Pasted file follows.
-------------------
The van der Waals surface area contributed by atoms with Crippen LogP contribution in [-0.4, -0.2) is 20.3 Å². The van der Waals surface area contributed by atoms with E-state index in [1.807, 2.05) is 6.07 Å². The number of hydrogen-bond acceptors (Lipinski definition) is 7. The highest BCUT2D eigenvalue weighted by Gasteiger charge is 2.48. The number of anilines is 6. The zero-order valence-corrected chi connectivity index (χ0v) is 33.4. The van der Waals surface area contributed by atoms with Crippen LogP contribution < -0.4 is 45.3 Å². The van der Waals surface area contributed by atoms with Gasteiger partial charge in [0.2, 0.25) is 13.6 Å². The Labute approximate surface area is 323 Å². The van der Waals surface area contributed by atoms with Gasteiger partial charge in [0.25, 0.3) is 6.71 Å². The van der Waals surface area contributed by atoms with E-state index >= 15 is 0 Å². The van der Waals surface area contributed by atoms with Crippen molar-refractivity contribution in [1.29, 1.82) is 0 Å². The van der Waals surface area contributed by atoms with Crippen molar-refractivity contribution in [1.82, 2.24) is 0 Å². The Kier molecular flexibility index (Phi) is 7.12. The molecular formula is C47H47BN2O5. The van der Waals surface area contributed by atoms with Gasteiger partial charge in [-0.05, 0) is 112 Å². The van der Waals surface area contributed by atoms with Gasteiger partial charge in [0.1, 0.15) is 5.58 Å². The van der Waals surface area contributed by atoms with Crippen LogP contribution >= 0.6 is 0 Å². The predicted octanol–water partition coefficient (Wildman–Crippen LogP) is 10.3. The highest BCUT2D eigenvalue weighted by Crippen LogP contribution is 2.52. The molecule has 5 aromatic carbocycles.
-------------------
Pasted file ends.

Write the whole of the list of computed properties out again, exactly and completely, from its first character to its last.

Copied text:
The van der Waals surface area contributed by atoms with Crippen LogP contribution in [-0.4, -0.2) is 20.3 Å². The van der Waals surface area contributed by atoms with E-state index in [1.807, 2.05) is 6.07 Å². The number of hydrogen-bond acceptors (Lipinski definition) is 7. The highest BCUT2D eigenvalue weighted by Gasteiger charge is 2.48. The number of anilines is 6. The zero-order valence-corrected chi connectivity index (χ0v) is 33.4. The van der Waals surface area contributed by atoms with Crippen LogP contribution < -0.4 is 45.3 Å². The van der Waals surface area contributed by atoms with Gasteiger partial charge in [0.2, 0.25) is 13.6 Å². The Labute approximate surface area is 323 Å². The van der Waals surface area contributed by atoms with Gasteiger partial charge in [0.25, 0.3) is 6.71 Å². The van der Waals surface area contributed by atoms with E-state index >= 15 is 0 Å². The van der Waals surface area contributed by atoms with Crippen molar-refractivity contribution in [1.29, 1.82) is 0 Å². The van der Waals surface area contributed by atoms with Crippen molar-refractivity contribution in [1.82, 2.24) is 0 Å². The Kier molecular flexibility index (Phi) is 7.12. The molecular formula is C47H47BN2O5. The van der Waals surface area contributed by atoms with Gasteiger partial charge in [-0.05, 0) is 112 Å². The van der Waals surface area contributed by atoms with Gasteiger partial charge in [0.1, 0.15) is 5.58 Å². The van der Waals surface area contributed by atoms with Crippen LogP contribution >= 0.6 is 0 Å². The predicted octanol–water partition coefficient (Wildman–Crippen LogP) is 10.3. The highest BCUT2D eigenvalue weighted by Crippen LogP contribution is 2.52. The molecule has 5 aromatic carbocycles.